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Before the public loses interest in the case of CIA turncoat Aldrich H. Ames, it ought to add one more lesson to the list of those that should have been learned from this distasteful, embarrassing episode.

The lesson: Don't rely on polygraph or so-called lie detector tests to safeguard security at any level of government or in the private sector.That much should be clear from the fact that Ames passed CIA lie detector tests in 1986 and again in 1991 even though he was selling American secrets to the Russians.

But then the same lesson should have been apparent from the fact that a 1987 report from the House Intelligence Committee recommended reduced reliance on the polygraph and from studies showing that success rates for these tests range from 95 per cent to just above 50 per cent. Moreover, the CIA teaches agents going into the field how to beat the enemy's lie detectors.

The machines can be fooled by inveterate liars who no longer react emotionally to lying, by people who take certain drugs beforehand, or by those who have convinced themselves that their lies are the truth. Another way to fool the test is to raise one's blood pressure by pressing one's toes hard against the floor whenever one is telling the truth.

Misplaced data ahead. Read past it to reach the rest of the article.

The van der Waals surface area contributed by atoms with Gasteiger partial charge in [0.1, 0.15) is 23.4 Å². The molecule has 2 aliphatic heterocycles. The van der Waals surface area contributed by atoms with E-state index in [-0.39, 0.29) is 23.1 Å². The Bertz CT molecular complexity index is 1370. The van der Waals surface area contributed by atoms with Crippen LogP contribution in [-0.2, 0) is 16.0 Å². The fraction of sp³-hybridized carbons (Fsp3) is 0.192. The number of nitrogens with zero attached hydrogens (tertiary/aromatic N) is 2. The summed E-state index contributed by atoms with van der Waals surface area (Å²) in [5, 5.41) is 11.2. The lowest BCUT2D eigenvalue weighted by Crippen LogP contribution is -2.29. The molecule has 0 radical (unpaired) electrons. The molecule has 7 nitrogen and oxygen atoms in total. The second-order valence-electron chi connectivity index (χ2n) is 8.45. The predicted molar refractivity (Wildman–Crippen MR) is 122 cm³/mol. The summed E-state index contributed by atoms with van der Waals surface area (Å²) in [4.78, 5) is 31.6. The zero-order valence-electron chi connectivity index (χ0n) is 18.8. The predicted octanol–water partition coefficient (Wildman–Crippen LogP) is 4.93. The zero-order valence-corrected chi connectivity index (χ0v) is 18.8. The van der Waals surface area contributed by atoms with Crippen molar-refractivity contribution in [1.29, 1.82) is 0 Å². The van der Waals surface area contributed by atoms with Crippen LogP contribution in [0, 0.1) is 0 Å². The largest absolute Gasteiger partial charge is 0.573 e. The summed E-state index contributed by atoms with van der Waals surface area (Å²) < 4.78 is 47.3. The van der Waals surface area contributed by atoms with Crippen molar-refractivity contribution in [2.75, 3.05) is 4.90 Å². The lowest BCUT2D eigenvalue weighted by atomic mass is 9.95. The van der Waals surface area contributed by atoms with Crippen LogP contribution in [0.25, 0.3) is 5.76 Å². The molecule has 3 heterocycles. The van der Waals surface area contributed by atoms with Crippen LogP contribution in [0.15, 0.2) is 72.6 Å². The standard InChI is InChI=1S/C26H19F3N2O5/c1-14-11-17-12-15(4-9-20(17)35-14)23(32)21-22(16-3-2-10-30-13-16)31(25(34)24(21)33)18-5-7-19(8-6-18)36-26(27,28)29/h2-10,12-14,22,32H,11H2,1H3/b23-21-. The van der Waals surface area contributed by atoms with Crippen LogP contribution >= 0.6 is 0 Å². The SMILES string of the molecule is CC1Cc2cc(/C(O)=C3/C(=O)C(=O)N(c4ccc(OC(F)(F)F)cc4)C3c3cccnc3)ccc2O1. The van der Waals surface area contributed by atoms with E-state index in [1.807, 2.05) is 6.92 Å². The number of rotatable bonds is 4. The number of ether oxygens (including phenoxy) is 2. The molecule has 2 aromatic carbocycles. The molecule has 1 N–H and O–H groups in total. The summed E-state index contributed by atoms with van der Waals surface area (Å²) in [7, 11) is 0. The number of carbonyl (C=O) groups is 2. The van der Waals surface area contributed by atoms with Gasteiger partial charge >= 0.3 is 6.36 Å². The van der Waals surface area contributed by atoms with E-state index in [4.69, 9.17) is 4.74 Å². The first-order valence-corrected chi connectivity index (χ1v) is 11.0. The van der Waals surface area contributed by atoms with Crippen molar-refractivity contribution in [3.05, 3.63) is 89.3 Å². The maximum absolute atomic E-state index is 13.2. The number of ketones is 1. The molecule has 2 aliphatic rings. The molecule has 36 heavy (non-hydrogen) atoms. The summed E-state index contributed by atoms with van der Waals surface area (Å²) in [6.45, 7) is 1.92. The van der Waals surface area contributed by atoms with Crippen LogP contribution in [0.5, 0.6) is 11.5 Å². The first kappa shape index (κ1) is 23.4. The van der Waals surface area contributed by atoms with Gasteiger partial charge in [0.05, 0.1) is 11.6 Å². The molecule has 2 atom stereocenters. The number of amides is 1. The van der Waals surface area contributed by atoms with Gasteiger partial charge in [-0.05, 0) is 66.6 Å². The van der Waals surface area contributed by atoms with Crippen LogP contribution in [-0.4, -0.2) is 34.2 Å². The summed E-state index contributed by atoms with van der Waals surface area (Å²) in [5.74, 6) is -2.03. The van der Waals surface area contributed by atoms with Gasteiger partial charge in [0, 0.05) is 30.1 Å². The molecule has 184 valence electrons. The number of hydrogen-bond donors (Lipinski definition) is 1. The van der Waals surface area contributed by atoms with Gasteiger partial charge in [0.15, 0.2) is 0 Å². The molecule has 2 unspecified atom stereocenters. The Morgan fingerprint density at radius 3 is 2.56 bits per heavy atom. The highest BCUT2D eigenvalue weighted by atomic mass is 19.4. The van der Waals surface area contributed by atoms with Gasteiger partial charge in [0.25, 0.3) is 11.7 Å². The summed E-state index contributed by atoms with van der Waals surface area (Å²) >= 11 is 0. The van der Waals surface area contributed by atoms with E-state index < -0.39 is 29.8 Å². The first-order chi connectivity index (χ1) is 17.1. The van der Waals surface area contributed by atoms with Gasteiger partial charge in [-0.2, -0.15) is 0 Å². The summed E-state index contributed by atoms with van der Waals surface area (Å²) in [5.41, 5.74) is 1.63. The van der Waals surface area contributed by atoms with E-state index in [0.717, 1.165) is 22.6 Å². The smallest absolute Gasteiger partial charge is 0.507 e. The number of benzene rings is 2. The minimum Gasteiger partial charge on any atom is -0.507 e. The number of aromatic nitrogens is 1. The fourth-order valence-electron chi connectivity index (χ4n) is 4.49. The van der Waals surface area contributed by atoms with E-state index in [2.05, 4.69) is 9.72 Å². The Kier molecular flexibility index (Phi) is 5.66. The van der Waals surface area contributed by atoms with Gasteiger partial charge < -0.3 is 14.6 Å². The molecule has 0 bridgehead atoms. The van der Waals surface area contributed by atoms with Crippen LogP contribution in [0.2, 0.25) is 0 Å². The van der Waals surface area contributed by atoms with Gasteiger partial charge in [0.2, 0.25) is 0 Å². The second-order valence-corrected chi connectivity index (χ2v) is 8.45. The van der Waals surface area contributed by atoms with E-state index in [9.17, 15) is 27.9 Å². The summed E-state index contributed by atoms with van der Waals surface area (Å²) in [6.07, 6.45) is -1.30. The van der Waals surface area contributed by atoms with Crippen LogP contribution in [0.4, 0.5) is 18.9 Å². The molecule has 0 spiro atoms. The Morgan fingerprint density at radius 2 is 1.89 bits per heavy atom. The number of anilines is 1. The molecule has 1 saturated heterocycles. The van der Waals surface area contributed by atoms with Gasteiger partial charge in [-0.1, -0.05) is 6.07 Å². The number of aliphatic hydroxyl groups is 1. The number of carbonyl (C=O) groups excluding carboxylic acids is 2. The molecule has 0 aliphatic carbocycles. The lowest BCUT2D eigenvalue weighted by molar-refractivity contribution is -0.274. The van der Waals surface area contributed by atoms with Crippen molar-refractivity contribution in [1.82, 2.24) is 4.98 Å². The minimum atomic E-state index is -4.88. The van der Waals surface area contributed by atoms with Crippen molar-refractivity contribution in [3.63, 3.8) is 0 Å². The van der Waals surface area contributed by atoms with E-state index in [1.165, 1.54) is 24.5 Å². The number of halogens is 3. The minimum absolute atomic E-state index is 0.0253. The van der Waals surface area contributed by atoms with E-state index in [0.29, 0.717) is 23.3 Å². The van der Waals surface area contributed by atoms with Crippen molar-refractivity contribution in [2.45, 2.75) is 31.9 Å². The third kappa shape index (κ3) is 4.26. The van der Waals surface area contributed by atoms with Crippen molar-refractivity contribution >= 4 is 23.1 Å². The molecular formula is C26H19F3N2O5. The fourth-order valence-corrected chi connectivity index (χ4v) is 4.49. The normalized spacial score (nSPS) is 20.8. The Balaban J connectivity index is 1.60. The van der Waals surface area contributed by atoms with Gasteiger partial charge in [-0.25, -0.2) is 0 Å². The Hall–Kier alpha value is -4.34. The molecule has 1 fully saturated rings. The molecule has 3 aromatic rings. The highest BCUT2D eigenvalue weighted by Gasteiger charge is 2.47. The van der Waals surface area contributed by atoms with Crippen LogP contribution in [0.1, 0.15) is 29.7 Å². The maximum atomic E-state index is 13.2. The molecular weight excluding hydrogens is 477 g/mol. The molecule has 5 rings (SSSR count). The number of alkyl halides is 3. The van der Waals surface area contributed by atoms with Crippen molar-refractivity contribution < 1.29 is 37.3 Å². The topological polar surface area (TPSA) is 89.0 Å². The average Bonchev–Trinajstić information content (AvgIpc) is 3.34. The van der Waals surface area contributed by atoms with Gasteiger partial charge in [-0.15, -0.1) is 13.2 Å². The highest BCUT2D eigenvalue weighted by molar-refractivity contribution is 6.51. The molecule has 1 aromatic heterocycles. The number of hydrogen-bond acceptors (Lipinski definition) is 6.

We make these points just now because reliance on lie detector tests persists in some quarters even though Congress six years ago prohibited most private employers from using polygraphs to screen job applicants or randomly test workers.

Exempted from the prohibition are federal, state and local governments, firms that do sensitive work for agencies like the CIA and FBI, companies that provide security services, and those that make or distribute controlled substances.

How many more cases like the one involving Ames must there be before those with legitimate needs for tight security learn that the lie detector should not be considered a substitute for thorough background investigators and other security procedures?